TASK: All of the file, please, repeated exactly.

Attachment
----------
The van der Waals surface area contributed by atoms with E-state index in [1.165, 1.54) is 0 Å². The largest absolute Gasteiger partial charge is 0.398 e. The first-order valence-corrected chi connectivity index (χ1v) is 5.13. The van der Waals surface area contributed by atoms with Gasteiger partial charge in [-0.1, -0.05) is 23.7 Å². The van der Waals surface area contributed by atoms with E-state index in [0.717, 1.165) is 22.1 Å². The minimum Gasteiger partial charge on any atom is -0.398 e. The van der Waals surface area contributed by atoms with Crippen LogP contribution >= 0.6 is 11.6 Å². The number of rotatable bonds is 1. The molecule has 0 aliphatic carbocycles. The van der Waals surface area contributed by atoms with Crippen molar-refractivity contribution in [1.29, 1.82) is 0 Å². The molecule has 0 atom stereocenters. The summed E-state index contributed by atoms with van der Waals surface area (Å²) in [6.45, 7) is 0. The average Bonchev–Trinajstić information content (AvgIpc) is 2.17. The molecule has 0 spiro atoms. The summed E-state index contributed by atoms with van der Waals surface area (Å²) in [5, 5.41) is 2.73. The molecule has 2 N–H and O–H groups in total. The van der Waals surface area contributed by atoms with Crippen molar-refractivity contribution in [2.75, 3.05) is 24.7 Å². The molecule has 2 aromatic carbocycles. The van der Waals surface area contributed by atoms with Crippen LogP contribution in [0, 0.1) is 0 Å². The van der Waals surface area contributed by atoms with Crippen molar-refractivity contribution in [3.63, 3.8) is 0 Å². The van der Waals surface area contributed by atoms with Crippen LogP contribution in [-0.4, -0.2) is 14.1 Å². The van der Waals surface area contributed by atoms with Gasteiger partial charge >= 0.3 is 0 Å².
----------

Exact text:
The van der Waals surface area contributed by atoms with E-state index in [1.165, 1.54) is 0 Å². The largest absolute Gasteiger partial charge is 0.398 e. The first-order valence-corrected chi connectivity index (χ1v) is 5.13. The van der Waals surface area contributed by atoms with Gasteiger partial charge in [-0.1, -0.05) is 23.7 Å². The van der Waals surface area contributed by atoms with E-state index in [0.717, 1.165) is 22.1 Å². The minimum Gasteiger partial charge on any atom is -0.398 e. The van der Waals surface area contributed by atoms with Crippen LogP contribution >= 0.6 is 11.6 Å². The number of rotatable bonds is 1. The molecule has 0 aliphatic carbocycles. The van der Waals surface area contributed by atoms with Crippen molar-refractivity contribution in [1.29, 1.82) is 0 Å². The molecule has 0 atom stereocenters. The summed E-state index contributed by atoms with van der Waals surface area (Å²) in [6.45, 7) is 0. The average Bonchev–Trinajstić information content (AvgIpc) is 2.17. The molecule has 0 spiro atoms. The summed E-state index contributed by atoms with van der Waals surface area (Å²) in [5, 5.41) is 2.73. The molecule has 2 N–H and O–H groups in total. The van der Waals surface area contributed by atoms with Crippen molar-refractivity contribution in [2.75, 3.05) is 24.7 Å². The molecule has 2 aromatic carbocycles. The van der Waals surface area contributed by atoms with Crippen LogP contribution in [0, 0.1) is 0 Å². The van der Waals surface area contributed by atoms with Crippen molar-refractivity contribution in [3.63, 3.8) is 0 Å². The van der Waals surface area contributed by atoms with Crippen LogP contribution in [-0.4, -0.2) is 14.1 Å². The van der Waals surface area contributed by atoms with Gasteiger partial charge >= 0.3 is 0 Å².